Small Wins at Work

Posted: March 31, 2015 in Uncategorized
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By Tricia Lunt, English Faculty

Work is an interesting thing. Many people do not take kindly to it, not even the term itself. I have never felt this way. I’ve always liked to work in the abstract and often truly delighted in work in the particular. Work yields meaningful productivity. To accomplish something, whatever that something is, feels fantastic.

smallwinsI had a small work victory this week, inspired by a conference I attended in March. Throughout two days of four-hour discussion sessions, the conference didn’t seem particularly valuable; however, in that time, I did formulate one fresh idea. One new, useful idea can affect remarkable change.

I am both an English professor and a reference librarian at good ol’ RMU, flexing into the library when I am needed, as I am this term. I have done three rotations into the library. When in the library, I crave a project, inventing them for myself.  I am happy to have the support of the head librarian, Sue Dutler, who readily accepts my offers to change, to rearrange, to contribute. Work encourages involvement and creates an impact in our community at every level. This is why doing “good” work feels good—no matter what it is.

My new idea was in response to a significant problem: paper waste in academic libraries. As an educator, I am perfectly fine with students printing any documents they need and will use. My complaint is with the terrifyingly tall stacks of print outs left behind, unused, completely and utterly wasted. It is this kind of behavior I am hoping to correct. In order to address the problem of paper waste, I proposed an awareness campaign.

Because the university’s image makers are not fond of excessive signage, I knew my message could not be printed or posted in a traditional sense. Moreover, it would be hypocritical to print flyers asking students to print less. I proposed an electronic message to students: a reminder to consider whether or not they should print a document before doing so. A request to reflect is central to all initiatives; little changes have a large impact. Recently, I started reading a book that addresses the power of small wins within the context of big changes The Power of Habit: Why we Do What We Do in Life and Business. Happily, the serendipitous intersection of ideas pervades higher education.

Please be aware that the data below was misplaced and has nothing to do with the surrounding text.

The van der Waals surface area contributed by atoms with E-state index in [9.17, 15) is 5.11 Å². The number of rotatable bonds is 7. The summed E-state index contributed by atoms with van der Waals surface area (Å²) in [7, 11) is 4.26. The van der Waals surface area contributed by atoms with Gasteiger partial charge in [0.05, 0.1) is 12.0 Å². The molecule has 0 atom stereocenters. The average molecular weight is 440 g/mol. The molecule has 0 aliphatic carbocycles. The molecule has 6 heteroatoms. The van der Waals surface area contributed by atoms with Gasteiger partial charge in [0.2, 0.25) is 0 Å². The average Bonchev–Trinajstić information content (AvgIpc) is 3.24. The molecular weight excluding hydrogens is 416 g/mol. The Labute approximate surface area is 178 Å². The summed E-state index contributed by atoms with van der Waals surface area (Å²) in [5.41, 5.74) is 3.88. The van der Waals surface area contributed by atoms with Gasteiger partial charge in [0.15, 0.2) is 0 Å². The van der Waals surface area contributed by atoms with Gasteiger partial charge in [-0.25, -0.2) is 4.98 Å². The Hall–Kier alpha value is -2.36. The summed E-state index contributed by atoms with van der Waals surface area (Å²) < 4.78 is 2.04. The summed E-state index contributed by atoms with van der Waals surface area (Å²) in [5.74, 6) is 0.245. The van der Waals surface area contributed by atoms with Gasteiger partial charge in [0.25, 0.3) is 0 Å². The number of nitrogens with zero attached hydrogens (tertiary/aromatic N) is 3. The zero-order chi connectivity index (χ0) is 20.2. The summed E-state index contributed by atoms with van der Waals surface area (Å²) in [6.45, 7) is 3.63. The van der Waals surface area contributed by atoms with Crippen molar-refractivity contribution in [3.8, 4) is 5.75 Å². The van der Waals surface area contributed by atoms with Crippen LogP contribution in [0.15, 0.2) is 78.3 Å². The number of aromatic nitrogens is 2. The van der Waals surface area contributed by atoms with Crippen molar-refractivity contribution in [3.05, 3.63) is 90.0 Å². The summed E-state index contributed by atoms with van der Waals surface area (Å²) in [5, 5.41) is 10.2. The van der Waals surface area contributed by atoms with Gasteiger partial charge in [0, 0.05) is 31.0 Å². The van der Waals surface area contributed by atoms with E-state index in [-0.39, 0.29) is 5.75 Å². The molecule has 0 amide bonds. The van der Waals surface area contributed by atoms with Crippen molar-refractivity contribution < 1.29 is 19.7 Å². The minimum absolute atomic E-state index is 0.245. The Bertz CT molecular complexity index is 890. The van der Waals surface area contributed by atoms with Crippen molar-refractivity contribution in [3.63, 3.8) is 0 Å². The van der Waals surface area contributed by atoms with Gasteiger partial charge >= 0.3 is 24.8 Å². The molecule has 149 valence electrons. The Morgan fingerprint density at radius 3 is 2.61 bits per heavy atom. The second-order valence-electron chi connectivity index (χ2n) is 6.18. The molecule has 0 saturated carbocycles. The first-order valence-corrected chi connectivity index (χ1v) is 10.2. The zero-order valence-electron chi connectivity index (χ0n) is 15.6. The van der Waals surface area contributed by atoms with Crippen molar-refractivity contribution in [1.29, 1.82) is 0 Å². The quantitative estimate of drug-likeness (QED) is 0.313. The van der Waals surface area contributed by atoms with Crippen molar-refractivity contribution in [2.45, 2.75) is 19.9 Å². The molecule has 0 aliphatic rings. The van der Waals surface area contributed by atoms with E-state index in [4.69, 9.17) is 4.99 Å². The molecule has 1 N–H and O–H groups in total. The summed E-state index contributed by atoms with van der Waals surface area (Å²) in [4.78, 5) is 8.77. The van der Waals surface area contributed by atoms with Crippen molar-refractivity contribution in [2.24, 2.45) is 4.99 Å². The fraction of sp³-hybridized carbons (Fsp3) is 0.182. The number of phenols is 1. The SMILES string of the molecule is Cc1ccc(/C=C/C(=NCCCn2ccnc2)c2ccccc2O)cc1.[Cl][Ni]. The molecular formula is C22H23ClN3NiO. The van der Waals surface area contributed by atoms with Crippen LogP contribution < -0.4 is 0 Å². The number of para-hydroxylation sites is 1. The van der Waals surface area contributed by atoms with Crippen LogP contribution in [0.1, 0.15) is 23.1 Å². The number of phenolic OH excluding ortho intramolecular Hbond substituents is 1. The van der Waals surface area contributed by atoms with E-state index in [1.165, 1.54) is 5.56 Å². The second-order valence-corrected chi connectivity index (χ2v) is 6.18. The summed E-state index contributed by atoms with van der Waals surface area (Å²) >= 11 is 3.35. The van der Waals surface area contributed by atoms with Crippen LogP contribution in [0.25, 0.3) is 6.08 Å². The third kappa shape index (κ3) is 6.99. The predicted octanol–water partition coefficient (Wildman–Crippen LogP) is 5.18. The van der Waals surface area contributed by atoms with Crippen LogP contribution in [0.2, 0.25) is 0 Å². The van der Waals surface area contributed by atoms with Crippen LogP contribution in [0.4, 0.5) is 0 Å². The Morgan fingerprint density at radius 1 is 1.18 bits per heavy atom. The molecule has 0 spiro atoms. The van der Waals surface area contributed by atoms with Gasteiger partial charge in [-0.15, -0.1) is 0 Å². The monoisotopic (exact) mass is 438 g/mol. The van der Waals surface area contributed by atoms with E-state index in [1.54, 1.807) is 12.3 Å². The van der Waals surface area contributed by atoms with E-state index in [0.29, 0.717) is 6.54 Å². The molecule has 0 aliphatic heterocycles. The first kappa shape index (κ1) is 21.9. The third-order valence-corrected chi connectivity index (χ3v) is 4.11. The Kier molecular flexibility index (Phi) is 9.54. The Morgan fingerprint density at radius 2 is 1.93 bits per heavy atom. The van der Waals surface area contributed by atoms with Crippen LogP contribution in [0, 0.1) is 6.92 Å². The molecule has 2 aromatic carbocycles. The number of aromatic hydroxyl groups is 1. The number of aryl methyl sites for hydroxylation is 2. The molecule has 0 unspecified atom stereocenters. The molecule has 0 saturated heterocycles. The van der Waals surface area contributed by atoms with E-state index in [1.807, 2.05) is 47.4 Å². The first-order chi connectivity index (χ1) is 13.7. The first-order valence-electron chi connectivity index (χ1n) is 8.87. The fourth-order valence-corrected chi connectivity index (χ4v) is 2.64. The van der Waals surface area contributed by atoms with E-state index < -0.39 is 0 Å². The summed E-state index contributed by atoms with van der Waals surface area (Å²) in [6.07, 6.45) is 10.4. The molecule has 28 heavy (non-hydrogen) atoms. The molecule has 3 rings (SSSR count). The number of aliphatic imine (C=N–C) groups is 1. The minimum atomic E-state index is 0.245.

The head libr3rarian helped me put my plan into action, advising me to get approval from various entities, including asking the IT department to help us install the screensaver on all the computers in the library. Amazingly, this process only took a few days, and on Monday, March 30, 2015, my small vision sprang to life on the computers, as if by magic.

The message is good and clean. One of the IT professionals even went so far as to call it “elegant,” for which I take only the credit of selecting an image that is balanced and beautiful and instantly recognizable. I wrote the ‘copy’ with an intentionally gentle and positive message, “Think Before You Print; In Honor of Earth Day, April 22, 2015, Our Environment Thanks You.”

A “thank you” is always nice, and personifying the environment was an intentional strategy to help the students feel connected to our environment.

Each day, work offers the small win of doing something meaningful, and an occasion to celebrate a job well done.

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